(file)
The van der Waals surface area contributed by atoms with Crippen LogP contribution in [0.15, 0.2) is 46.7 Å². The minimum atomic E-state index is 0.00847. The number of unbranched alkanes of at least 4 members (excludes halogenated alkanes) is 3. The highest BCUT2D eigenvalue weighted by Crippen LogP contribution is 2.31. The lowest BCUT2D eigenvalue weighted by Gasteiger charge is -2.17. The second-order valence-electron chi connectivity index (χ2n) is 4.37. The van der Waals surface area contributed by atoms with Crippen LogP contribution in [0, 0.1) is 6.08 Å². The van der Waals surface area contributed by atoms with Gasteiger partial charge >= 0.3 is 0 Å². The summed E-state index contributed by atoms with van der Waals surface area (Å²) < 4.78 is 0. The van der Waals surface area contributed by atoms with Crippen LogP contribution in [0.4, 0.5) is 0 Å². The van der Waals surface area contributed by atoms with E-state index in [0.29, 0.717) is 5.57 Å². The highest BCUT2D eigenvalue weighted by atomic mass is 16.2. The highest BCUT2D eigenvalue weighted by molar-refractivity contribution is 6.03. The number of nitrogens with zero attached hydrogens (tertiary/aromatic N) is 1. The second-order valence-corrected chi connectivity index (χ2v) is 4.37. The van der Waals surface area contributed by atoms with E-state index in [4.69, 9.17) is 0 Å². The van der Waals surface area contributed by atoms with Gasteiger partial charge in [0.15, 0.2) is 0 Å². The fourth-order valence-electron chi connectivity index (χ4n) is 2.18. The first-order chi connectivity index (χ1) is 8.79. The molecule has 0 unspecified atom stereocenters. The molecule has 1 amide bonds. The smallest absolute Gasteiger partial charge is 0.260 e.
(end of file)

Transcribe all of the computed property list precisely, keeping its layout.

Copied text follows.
The van der Waals surface area contributed by atoms with Crippen LogP contribution in [0.15, 0.2) is 46.7 Å². The minimum atomic E-state index is 0.00847. The number of unbranched alkanes of at least 4 members (excludes halogenated alkanes) is 3. The highest BCUT2D eigenvalue weighted by Crippen LogP contribution is 2.31. The lowest BCUT2D eigenvalue weighted by Gasteiger charge is -2.17. The second-order valence-electron chi connectivity index (χ2n) is 4.37. The van der Waals surface area contributed by atoms with Crippen LogP contribution in [0, 0.1) is 6.08 Å². The van der Waals surface area contributed by atoms with Gasteiger partial charge >= 0.3 is 0 Å². The summed E-state index contributed by atoms with van der Waals surface area (Å²) < 4.78 is 0. The van der Waals surface area contributed by atoms with Crippen LogP contribution in [0.4, 0.5) is 0 Å². The van der Waals surface area contributed by atoms with E-state index in [0.29, 0.717) is 5.57 Å². The highest BCUT2D eigenvalue weighted by atomic mass is 16.2. The highest BCUT2D eigenvalue weighted by molar-refractivity contribution is 6.03. The number of nitrogens with zero attached hydrogens (tertiary/aromatic N) is 1. The second-order valence-corrected chi connectivity index (χ2v) is 4.37. The van der Waals surface area contributed by atoms with E-state index in [4.69, 9.17) is 0 Å². The van der Waals surface area contributed by atoms with Gasteiger partial charge in [0.15, 0.2) is 0 Å². The fourth-order valence-electron chi connectivity index (χ4n) is 2.18. The first-order chi connectivity index (χ1) is 8.79. The molecule has 0 unspecified atom stereocenters. The molecule has 1 amide bonds. The smallest absolute Gasteiger partial charge is 0.260 e.